11 in that one, but when you go to the next page, it's

12 two weeks in arm pain. But certainly her history

13 there is consistent with the story that she's

14 lifting heavy laundry.

15 I don't have any contradictory evidence to

16 indicate to me that she's lying about lifting that

17 heavy laundry. If anything, I have confirmatory

18 evidence from Lee Koe that she was lifting fairly

19 heavy laundry. The doctors confirmed that that was

20 probably under those circumstances the thing that

21 was causing this progression, assuming that sort of

22 history. When I go to Dr. Schimpff's record,

23 probably that's the most convincing thing for me to

24 say that this is an occupational disease and not an

25 injury.

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1 And maybe Claimant may feel that she had

2 to have a specific incident to make a Workers'

3 Compensation claim and maybe that's getting a little

4 bit in the way of this -- of the history that's

5 being given here by her.

6 But anyway, if you look at Exhibit A, it

7 says, Head housekeeper for North -- What is it?

8 What do they call the motel? Whatever the motel's

9 name is, does lots of lifting, no clear trauma. And

10 again, that's consistent with her doing some pretty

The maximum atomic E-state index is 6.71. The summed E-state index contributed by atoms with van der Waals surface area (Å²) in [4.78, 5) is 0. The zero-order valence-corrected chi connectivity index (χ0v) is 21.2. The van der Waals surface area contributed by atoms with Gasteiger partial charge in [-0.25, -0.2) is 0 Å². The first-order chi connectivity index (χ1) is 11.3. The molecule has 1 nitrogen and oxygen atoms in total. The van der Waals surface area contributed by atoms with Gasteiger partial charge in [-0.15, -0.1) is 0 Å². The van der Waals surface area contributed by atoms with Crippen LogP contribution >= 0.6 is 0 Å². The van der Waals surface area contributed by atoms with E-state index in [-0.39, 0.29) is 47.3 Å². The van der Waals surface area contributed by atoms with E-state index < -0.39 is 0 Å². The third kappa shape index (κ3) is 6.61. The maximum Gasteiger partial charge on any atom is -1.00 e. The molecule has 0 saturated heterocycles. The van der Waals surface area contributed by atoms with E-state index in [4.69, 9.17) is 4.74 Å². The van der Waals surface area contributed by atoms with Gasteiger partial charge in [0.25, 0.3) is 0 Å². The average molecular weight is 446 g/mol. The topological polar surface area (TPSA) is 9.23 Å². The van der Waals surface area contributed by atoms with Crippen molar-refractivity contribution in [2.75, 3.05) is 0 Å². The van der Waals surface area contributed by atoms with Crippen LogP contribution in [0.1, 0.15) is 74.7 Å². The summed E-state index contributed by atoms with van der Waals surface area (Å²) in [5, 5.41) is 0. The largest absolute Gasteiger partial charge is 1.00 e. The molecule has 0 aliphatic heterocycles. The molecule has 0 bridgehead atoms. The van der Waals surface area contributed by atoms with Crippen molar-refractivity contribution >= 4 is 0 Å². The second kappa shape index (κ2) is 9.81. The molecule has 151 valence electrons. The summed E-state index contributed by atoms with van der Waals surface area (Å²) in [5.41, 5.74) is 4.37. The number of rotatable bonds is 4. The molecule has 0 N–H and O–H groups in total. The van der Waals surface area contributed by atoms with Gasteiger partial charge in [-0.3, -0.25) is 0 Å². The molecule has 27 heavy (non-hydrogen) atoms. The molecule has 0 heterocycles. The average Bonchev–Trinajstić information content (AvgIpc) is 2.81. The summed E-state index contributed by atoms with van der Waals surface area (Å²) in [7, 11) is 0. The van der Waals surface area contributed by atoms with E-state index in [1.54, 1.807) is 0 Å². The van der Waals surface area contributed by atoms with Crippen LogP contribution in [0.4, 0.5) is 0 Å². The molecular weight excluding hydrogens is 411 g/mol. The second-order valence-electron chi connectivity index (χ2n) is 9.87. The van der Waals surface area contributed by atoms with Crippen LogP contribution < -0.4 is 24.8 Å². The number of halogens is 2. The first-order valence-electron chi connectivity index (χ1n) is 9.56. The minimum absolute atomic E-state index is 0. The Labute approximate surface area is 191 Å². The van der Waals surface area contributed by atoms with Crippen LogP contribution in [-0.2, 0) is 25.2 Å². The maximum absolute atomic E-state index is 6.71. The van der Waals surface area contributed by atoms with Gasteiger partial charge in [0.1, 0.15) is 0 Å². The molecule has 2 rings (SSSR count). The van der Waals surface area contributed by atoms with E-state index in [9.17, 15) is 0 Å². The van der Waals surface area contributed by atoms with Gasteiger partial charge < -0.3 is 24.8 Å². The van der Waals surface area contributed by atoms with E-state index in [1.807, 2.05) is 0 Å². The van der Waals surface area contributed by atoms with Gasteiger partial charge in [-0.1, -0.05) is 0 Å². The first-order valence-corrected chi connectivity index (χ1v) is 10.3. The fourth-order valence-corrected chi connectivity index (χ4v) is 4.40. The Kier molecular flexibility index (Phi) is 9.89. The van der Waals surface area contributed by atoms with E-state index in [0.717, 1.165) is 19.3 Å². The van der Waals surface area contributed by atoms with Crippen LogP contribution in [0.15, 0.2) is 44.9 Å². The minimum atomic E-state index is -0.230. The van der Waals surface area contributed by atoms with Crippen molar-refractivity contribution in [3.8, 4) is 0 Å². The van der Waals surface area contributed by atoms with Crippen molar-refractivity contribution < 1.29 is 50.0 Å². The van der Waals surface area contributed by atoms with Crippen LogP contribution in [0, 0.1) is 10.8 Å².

11 heavy lifting of this laundry over a fairly short

12 period of time, couple of weeks, but not having any

13 clear trauma, and I don't think Dr. -- Yeah, this is

14 Dr. Schimpff -- would have written that down, No

15 clear trauma, if she had reported to him that there

16 was a specific incident. So I'm not persuaded there

17 was a specific incident on the 19th, but I am

18 persuaded that over that two-week period there was a

19 progression and that laundry was causing a

20 progression, her lifting of that laundry.

21 I'm also -- You know, when you get into

22 history, the one thing that seems to scream at me in

23 this case is that she was in a lot of pain on the

24 20th. And I'm not convinced her recollection of

25 what she told the doctors is all that accurate. I

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1 think the doctors' records are probably more

2 accurate than what her recollection is, but it

3 just -- From the testimony, from the way she acted,

4 the fact that she got surgery really quickly, tells

5 me that she was in an awful lot of pain, and that

6 was an acute thing.

7 And the final thing that convinced me,

8 there's no other explanation here other than

9 something that's spontaneous, but I've got this

10 record where she's reporting right from the very

11 beginning a progression, and that progression is

12 over a period of time that she's doing some fairly

13 heavy lifting.

14 So that's my resolution of the case, and

15 I'll leave it up to counsel to figure out what those

16 medical bills are and what other benefits are owed.

17 And I don't make any determination on what might be

18 due under -- What is it? Section 405 or 407? I

19 forget what section it is. 405. Larry knows the

20 section numbers better than I do.

21 MR. SEAMAN: I guess the only other

22 issue we have are costs and attorney fees.

23 THE COURT: Costs you get. Attorney

24 fees -- I would have to find unreasonableness. Do